Tuesday, August 21, 2012

Pipeline Operators Aren't Required to Tell Them

This is dumbfounding:
"Last month, the National Transportation Safety Board issued a report that was harshly critical of the federal government’s regulation and oversight of pipeline safety following a spill of more than one million gallons of dilbit [dilluted bitumen] into the Kalamazoo River in Michigan in 2010. The accident underscored not only how different dilbit is from conventional oil, but how unprepared we are for the impending flood of imports.

"After the dilbit gushed into the river, it began separating into its constituent parts. The heavy bitumen sank to the river bottom, leaving a mess that is still being cleaned up. Meanwhile, the chemical additives evaporated, creating a foul smell that lingered for days. People reported headaches, dizziness and nausea. No one could say with certainty what they should do. Federal officials at the scene didn’t know until weeks later that the pipeline was carrying dilbit, because federal law doesn’t require pipeline operators to reveal that information." (David Sassoon, New York Times)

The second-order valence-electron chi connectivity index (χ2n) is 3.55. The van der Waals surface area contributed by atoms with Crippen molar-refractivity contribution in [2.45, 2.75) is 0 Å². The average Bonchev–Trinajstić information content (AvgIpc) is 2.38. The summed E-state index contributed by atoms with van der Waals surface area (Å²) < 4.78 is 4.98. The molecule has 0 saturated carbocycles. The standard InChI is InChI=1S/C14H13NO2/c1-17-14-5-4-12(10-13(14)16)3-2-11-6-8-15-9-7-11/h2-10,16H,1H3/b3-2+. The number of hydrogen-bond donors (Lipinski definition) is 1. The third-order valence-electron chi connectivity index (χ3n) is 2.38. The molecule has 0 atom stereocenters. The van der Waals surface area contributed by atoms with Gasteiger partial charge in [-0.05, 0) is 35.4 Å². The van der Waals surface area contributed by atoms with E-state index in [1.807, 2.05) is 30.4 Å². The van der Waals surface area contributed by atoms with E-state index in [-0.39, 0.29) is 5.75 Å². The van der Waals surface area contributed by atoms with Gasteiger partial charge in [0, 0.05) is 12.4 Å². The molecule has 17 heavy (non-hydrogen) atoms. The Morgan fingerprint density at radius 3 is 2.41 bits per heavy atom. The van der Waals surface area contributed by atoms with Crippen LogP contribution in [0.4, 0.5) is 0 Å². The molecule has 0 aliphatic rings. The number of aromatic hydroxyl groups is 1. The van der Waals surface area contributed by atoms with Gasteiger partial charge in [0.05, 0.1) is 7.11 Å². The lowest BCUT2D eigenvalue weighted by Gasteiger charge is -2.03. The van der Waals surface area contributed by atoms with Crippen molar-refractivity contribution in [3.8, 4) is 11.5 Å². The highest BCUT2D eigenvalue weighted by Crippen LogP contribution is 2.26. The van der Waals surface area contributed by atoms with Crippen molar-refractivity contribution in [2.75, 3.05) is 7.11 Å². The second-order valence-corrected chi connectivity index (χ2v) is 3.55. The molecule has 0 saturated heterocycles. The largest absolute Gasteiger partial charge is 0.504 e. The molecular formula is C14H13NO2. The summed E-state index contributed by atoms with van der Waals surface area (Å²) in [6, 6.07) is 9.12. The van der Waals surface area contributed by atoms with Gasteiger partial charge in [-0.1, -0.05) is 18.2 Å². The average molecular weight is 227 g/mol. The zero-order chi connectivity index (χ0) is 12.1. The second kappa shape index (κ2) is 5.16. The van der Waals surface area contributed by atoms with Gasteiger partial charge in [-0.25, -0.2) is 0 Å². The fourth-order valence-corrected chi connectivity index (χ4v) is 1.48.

Officials didn't know what to do because they didn't know what was in the pipeline.
Because the pipeline operators aren't required to tell them.

You can't get on an airplane with a bottle of water, but you can run pipelines all over creation without telling anyone what's in them.

And corporations complain about over-regulation.

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